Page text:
Zoo by James Patterson is a Warning to Good Writers Everywhere

I do not ordinarily write negative book reviews. This is mostly because these days I can read nothing but good books by friends of mine, and if one of them happens to be less good than I'd like, the author is still a friend, so I don't write anything at all.

(Note: if you've given me a book and I haven't reviewed it, I'm sure it's because I didn't have time to write the review, because obviously the book you gave me was excellent.)
I'm making an exception for Zoo, because I don't know James Patterson, and because this book is so bad we can learn from it.
Here, in short, is what I found: POV errors, tell-don't-show, artificial pacing, bad dialog, dimensionless characters, horrible science, and arrogant moral posturing wrapped around an interesting premise and three decent action scenes. 
If you'd like to see for yourself, there's a free sample available here that gives you the first twenty-three chapters. Note, however, that the average chapter length is maybe 1000 words (see "artificial pacing" above), so it's not like you're getting all that much book for your no money.
SPOILER ALERT: human-induced ecological collapse is a neat premise. The accidental generation of a pheromone that makes all mammals (except humans!) hate humans is a bit of a stretch. That it can be turned off in a few days of blackout-by-fiat is ridiculous. The way in which these premises and plot-whoppers are worked into the preachy, disappointing finish is stupefyingly clumsy to the point of being insulting. Ecologists and "green" folks everywhere should bury all the remaindered copies of this book, because the best use it can serve for our ecology is as a carbon sink.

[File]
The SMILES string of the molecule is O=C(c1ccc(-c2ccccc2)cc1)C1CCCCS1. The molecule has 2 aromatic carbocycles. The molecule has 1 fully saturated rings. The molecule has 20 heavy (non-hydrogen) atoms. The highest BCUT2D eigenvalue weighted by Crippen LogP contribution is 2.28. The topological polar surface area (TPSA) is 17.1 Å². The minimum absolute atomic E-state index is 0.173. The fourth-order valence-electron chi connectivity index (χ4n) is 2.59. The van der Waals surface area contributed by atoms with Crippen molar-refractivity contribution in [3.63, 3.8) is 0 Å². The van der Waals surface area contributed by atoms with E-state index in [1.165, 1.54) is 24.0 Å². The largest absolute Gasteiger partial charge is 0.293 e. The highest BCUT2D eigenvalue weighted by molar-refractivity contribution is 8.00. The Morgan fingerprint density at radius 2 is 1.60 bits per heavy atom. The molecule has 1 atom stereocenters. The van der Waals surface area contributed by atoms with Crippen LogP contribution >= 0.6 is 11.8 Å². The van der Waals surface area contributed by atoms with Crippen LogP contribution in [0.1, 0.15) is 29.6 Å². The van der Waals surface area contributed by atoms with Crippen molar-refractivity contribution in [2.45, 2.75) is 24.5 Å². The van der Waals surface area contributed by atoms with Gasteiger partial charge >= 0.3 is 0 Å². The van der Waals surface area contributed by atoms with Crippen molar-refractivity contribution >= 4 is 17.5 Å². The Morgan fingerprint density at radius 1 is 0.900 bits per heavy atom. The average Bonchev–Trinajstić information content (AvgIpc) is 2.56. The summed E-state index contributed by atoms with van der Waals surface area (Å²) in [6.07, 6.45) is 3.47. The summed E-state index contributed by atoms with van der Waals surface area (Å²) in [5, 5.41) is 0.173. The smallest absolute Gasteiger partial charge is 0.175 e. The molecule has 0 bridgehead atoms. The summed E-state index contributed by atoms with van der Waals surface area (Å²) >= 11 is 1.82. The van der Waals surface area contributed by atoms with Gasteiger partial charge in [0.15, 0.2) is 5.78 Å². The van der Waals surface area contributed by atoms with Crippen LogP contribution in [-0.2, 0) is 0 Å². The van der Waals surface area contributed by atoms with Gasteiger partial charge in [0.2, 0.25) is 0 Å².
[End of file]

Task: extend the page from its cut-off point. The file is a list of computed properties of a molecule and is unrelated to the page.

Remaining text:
Fortunately, all the electrons in my Kindle version of the book can be recycled.
The publisher says "Zoo is the thriller he was born to write." That's a little bit like saying "this cardboard box is the mansion he was born to build," or "this steaming pile of excrement is the meal he was born to eat." My only consolation for having my intelligence insulted by Patterson is that Patterson's publisher has inadvertently insulted him with the glowing praise.
Now, for all the dissing I've heaped on Mr. Patterson, I suspect his only real failing was putting his name on this "co-authored" book in the first place. I don't know how much of Zoo was written by Patterson, and how much by Michael  Ledwidge, but it would not surprise me one bit if every one of the ham-handed, amateurish mistakes made in the writing were made by somebody who does NOT, in fact, have sixty-plus New York Times bestsellers under his belt. 
If you're a fan of Writing Excuses, you're probably well-equipped to critique the first 23 chapters and learn from the exercise yourself. But if you want to read something you can learn from, try reading the first three Jim Butcher novels and observing how much better he gets with each one. You'll enjoy the exercise a lot more.